The Hunger Artistes
The Amazing and Versatile Food Suit will transform the world of garments
as much as Ron Popeil’s Vegematic changed the act of chopping. By Bill Vaughn
[read from the beginning] The idea was born in a sudden drugged brainstorm that struck Victor and myself in 1981, a year after we met during a poker game at his Studio City condo on the other side of Hollywood. We were following the Freeway Series, a California classic pitting the Dodgers against the Angels in the best of three preseason games. We’d driven to Palm Springs for game one, where I had yelled out to Reggie Jackson how sharp he looked, and the Angels’ famous designated hitter had yelled back “And you are looking sharp, too.” The next day we picked up four other guys, distributed enough psilocybin mushrooms to get everyone effervescent, bought a flock of broasted chickens in Chinatown, drove up into Chavez Ravine, and diverted a river of beer and a herd of cattle to ourselves in Dodger Stadium as we watched the home team demolish Reggie and his bunch. At the seventh inning stretch I noticed that the thinning crowd we were packed among had found new seats as far away as they could. One young Korean couple was still glaring—I had slipped on some chicken bones and spilled an entire 16-ounce cup of beer on the back of their Dodger windbreakers. My hands were soaked with cheeseburger grease, and I really needed to take a piss—but I knew if I left now I’d never find my way back, temperamentally addled as I was. Worst of all, the beer I’d been nursing had become insipid.
“Food Suit,” I muttered.
“Holy shit,” Victor said. “Of course.” A guy who tends to eat big and jump around, Lieberman was covered with smears of mustard and ranch dressing, crushed peanut shells, chicken glop, drooled beer. In fact, his clothes were so filthy he’d been wiping his hands in his hair. I had a sense, then, that we might be friends for a very long time.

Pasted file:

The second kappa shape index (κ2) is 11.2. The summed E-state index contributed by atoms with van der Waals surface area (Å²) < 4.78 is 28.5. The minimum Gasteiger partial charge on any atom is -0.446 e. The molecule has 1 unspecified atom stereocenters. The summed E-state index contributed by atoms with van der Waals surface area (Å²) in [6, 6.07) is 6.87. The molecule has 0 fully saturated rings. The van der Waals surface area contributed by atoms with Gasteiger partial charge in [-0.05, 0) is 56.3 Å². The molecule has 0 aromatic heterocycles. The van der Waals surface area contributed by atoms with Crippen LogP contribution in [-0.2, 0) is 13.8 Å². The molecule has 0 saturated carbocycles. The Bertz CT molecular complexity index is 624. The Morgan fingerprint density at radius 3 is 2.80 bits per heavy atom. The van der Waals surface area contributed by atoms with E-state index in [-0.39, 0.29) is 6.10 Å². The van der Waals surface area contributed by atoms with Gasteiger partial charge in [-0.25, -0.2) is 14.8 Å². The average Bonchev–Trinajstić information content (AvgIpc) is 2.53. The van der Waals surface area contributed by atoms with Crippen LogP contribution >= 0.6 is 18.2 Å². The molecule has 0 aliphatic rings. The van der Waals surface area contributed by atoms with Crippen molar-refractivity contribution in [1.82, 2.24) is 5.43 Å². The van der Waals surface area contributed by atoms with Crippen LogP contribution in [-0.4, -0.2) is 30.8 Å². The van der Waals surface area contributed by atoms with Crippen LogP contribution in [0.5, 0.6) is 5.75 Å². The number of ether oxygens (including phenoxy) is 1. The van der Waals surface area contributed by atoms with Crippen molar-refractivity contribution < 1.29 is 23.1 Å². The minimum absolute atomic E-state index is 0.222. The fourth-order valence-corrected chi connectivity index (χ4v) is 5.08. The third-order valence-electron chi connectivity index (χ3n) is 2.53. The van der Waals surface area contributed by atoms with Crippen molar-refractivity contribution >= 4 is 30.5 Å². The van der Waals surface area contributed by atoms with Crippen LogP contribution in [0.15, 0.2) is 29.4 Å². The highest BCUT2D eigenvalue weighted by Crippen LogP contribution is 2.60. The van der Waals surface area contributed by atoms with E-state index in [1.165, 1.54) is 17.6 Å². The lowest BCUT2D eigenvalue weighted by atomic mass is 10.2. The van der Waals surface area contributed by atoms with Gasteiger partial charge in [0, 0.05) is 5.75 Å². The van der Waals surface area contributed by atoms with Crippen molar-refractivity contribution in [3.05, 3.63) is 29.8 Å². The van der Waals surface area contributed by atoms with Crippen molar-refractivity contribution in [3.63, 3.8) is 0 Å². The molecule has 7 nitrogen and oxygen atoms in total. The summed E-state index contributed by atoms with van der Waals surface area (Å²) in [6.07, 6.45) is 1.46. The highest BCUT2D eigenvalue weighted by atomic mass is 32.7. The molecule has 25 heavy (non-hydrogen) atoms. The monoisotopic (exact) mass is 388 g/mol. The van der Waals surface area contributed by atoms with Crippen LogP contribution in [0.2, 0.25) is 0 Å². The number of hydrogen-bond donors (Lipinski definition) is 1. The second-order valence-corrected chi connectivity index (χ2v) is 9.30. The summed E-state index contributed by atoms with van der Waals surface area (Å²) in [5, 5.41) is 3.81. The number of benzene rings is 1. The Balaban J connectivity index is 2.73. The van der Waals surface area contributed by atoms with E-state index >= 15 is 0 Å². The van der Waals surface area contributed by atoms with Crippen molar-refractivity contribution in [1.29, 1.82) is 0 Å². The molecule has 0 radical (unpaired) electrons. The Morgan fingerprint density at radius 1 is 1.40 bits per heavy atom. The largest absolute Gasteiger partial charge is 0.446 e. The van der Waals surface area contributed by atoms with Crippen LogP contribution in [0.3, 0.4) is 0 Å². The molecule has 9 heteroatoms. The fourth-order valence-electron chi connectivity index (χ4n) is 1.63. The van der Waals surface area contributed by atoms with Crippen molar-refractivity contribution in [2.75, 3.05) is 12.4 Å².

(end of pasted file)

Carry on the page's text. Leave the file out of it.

On day three we went to the drawing board, which was conveniently located at Angel Stadium in Anaheim, where we had tickets for the rubber game in the Freeway Series.
“The fabric has to be waterproof,” he suggested.
“But it’s got to breathe,” I said. “Otherwise, you burn up.”
Here was the very riddle Victor had been placed on earth to solve. A men’s clothing salesman who would book $5 million in orders for men’s trousers in 2001, he was the fifth generation of Lieberman in the rag trade.
Suddenly, a booming line drive came screaming down the left field foul line headed straight for us. I managed to bench my beer in time to throw on my glove but I was too slow to get the glove into play. As I lunged for the ball I stumbled in the mess we’d made at our feet, and the ball winged a small boy.
“What the hell’s wrong with you!” his mother whooped as I got to my feet. “You brought your glove, you’re supposed to protect us.”
“And we’ve got to have our hands free at all times,” I told Victor.
He nodded. “It’s about freedom, man.”
Our next planning meeting took place at the ballpark in Mazatlan, Mexico, where the Culiacán Tomateros, the famed Tomato Pickers of the Mexican Winter League, were in town to play under the lights against the Mazatlan Venados, the Stags. Kitty had joined us, and Victor had brought a date, a troubled young Kate who couldn’t seem to remember which of her stories she wanted to stick with. Had she been a head chef, or the bass player for a famous L.A. club band? If she’d been brought to the States when she was two, why did she still speak with a heavy Irish brogue? Whatever, she’d also invited along Terry, our cabdriver, and his young son, explaining to us that her encyclopedic understanding of Spanish had revealed that the Terry’s first language was actually German and that’s why that morning he had taken us south along the coast instead of north. Terry stared at her.
We gorged on tacos, hotdogs leaking mayonnaise, tortas made from pulled pork with salsa, tamales wrapped in corn husks, chorizo sausages on a bun, and that pickled fish dish called ceviche, washed down by Modelo beer served in bottles, and numerous shooters of tequila brought around by a man with a sandwich cart who waited for us to drink so he could take back the shooters. All this glassware seemed at odds with the stadium itself, which was constructed entirely of concrete, from its walls and columns to the very seats under our butts.